North To Rose Island
V and S
Thu 19 May 2011 02:45
We arose early after an extremely rolly night on the west side of Norman's Cay. Although the winds were light, about 5k out of the south, there were no islands blocking them. Worse was the SW swells that rocked us unmercifully. No one slept. Finally at 6am there was enough daylight to make our move. We sailed through Norman's Cay Cut into the Exuma Sound. The swell was there, also, but we went with them as we headed north toward Highbourne Cay. We hoped to snag a mahi. You know the rule, if you aint fishing, you aint catching? Looking at a new weather report, we decided to skip some of our favorite sites and go directly to Rose Island about 40 miles northward. But as we reentered the cut at Highbourne, we found the weather report wrong. The predicted SE winds was SW, and would leave the swells on our port beam. I feared we could not bear the 4 hour trip. But if we stayed and the weather did not improve, our guests would miss their Thursday flight. So we passed the beautiful reef at Highbourne Cay, then passed the iguanas at Allen's Cay. We set down the lamps, secured the galley, and prepared for the trip. About an hour into the trip the wind direction switched and the waves settled a bit. Every mile was better, and we were finally able to have lunch. Since a ship sails on its stomach, this improved morale greatly. At about 3pm we were at the southern anchorage at Rose. A small boat rocked in the waves there. We continued to the north side of Rose, ending up off small Green Cay. Several cruisers told us about anchoring here. The beach is nice, the island is surrounded on several sides with reefs. They claimed it was very protected. And so it seemed. But when we sat down to supper at about 7pm, the swell had returned, rocking the boat. Valt and David took a second anchor to the stern and launched it from the dinghy. Instantly we were in calm. The second anchor held us so the bow was into the wind, and the rolling ceased. Blessed, blessed calm. We were tired from the past 24 hours and fell into bed soon after. We hoped to tour the island and find a nice reef to snorkel on Tuesday.
Tuesday after breakfast we saw a familiar looking catamaran entering our anchorage area. Dances with Dolphins slowly circled the water and came to rest about 200 yards away. Wes and Janice were aboard, with toy poodle Bailey. We waited til they were secured, then went over to say hi. We'd last seen them about 5 years ago. They stay in the Rose Island area as a home base. Pals with many local people, they are at home here. Better yet, they own rights to a boat dock inside Rose Island in the "Donut Hole". The hole is a natural pond on the island and years ago a entry was dredged to admit boats. Completely protected from all wind directions, it is a haven in storms, even hurricanes. When they go back to their native Canada for a visit, they leave the boat inside the hole for protection. They live off the sea, snorkeling and hunting everyday. They enjoy the freedom of being on the hook most of the time. When they don't like their neighbors, they pull anchor and move. Ditto if the seas kick up or the swell comes rocking. Janice fed us cherry- pomegranate juice with fresh baked banana bread. Then we shoved off and went to explore Green Cay. It was too overgrown to get to the interior, so we walked the beach, finding snails, whelks, chitons, assorted shells, and small fish caught in tidal pools awaiting high tide. An old ruined house stood roofless. The walls were 1' thick and the house looked like it could be inhabited if someone put on a new roof. But it was still remote. A boat was needed to go anywhere, and there was no good place to build a dock that would withstand storms. Several miles to Rose Island, 10 miles to Nassau. No stores. The soil too poor to grow a garden.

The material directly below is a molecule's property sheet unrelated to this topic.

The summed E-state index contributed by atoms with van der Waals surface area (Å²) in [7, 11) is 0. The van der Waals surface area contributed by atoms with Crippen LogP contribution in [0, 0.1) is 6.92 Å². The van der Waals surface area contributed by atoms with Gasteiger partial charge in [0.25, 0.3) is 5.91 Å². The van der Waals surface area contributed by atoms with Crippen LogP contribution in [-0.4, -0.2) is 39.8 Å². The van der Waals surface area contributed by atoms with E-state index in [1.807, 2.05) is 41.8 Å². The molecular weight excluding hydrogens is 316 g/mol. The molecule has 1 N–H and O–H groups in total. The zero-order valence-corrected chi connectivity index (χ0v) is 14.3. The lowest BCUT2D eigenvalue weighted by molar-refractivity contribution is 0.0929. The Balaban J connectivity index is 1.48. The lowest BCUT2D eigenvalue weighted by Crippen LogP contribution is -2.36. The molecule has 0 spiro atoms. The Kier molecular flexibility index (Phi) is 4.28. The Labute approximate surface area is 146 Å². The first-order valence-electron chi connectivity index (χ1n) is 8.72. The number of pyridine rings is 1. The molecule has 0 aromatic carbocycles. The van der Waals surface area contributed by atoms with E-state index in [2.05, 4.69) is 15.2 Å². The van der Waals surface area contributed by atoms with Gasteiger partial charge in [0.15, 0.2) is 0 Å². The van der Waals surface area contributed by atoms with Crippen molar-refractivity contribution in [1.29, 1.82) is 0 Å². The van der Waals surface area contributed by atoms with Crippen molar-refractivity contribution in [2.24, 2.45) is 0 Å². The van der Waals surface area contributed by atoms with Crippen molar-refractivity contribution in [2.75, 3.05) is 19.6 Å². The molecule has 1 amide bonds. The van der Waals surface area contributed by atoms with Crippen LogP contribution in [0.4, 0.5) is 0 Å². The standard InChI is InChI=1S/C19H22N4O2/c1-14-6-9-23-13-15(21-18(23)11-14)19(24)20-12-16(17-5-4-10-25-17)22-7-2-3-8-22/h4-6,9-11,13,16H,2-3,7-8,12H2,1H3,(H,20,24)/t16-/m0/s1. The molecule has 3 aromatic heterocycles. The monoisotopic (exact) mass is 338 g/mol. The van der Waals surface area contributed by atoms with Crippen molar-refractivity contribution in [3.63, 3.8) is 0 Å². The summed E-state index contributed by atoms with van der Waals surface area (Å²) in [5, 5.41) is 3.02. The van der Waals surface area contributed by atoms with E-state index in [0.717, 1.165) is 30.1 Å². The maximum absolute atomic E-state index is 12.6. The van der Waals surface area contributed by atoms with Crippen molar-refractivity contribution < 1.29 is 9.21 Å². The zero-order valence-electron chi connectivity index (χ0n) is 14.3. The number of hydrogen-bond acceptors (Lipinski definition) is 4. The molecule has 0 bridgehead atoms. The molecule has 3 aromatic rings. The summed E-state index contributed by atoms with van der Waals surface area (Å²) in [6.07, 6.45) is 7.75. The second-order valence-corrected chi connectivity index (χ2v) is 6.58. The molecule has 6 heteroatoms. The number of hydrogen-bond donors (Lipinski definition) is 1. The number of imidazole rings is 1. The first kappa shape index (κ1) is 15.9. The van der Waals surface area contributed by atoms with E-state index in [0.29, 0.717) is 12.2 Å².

Whoever had lived here had a hard life, just surviving. No wonder it was abandoned.
Wednesday morning, it was overcast. The wind had increased to bout 15 k. Wes had told us of a nice reef near the north shore of Rose Island, so we lifted anchor and moved. We were out of the wind, but the reef nearby was too high for us to stay through the low tied phase. The dinghy was launched to explore nearer the shore and we found it was 12' at mid high tide almost to the beach. So we again hoisted the anchor and moved closer to both the beach and the reefs. There was almost no wind and no waves at this distance to land. It was the most dense concentration of coral reefs we'd seen. Amazing to find such a treasure so close to Nassau. We snorkeled for hours enjoying the dense coral garden. We moved to a second snorkel spot, then went to anchor for the night. The winds kept switching on us, different directions, setting us sideways to our persistent swell. The swell also switched directions. So although we set out a second anchor, we still rocked. We tried letting out some line on the second anchor, then pulling more in, trying to find the perfect direction. But then the wind turned on us again, and we started all over again. I think it may be a long night.